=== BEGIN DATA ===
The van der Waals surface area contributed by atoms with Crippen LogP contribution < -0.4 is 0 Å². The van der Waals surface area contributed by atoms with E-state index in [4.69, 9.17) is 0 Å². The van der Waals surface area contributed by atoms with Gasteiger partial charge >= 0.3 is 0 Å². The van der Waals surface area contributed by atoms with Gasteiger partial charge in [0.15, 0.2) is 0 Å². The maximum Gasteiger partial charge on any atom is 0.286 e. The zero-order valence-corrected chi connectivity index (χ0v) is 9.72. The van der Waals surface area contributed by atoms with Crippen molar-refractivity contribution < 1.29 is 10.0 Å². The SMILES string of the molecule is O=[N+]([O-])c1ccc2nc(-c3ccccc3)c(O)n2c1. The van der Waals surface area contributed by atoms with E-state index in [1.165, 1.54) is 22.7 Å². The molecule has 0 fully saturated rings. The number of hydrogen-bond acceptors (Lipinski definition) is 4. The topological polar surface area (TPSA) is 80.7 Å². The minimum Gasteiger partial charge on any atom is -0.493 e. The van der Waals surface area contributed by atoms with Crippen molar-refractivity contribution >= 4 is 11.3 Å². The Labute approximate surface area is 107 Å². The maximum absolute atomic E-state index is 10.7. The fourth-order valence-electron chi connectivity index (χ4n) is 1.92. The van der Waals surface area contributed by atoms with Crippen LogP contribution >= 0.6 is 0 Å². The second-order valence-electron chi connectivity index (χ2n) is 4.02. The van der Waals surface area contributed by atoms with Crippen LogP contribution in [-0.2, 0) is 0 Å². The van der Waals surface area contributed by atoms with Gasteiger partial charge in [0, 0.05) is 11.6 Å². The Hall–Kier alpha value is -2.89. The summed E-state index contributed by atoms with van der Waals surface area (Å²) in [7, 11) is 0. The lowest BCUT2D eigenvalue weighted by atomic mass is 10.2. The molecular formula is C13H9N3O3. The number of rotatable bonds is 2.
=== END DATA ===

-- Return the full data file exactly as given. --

The van der Waals surface area contributed by atoms with Crippen LogP contribution < -0.4 is 0 Å². The van der Waals surface area contributed by atoms with E-state index in [4.69, 9.17) is 0 Å². The van der Waals surface area contributed by atoms with Gasteiger partial charge >= 0.3 is 0 Å². The van der Waals surface area contributed by atoms with Gasteiger partial charge in [0.15, 0.2) is 0 Å². The maximum Gasteiger partial charge on any atom is 0.286 e. The zero-order valence-corrected chi connectivity index (χ0v) is 9.72. The van der Waals surface area contributed by atoms with Crippen molar-refractivity contribution < 1.29 is 10.0 Å². The SMILES string of the molecule is O=[N+]([O-])c1ccc2nc(-c3ccccc3)c(O)n2c1. The van der Waals surface area contributed by atoms with E-state index in [1.165, 1.54) is 22.7 Å². The molecule has 0 fully saturated rings. The number of hydrogen-bond acceptors (Lipinski definition) is 4. The topological polar surface area (TPSA) is 80.7 Å². The minimum Gasteiger partial charge on any atom is -0.493 e. The van der Waals surface area contributed by atoms with Crippen molar-refractivity contribution >= 4 is 11.3 Å². The Labute approximate surface area is 107 Å². The maximum absolute atomic E-state index is 10.7. The fourth-order valence-electron chi connectivity index (χ4n) is 1.92. The van der Waals surface area contributed by atoms with Crippen LogP contribution >= 0.6 is 0 Å². The second-order valence-electron chi connectivity index (χ2n) is 4.02. The van der Waals surface area contributed by atoms with Crippen LogP contribution in [-0.2, 0) is 0 Å². The van der Waals surface area contributed by atoms with Gasteiger partial charge in [0, 0.05) is 11.6 Å². The Hall–Kier alpha value is -2.89. The summed E-state index contributed by atoms with van der Waals surface area (Å²) in [7, 11) is 0. The lowest BCUT2D eigenvalue weighted by atomic mass is 10.2. The molecular formula is C13H9N3O3. The number of rotatable bonds is 2.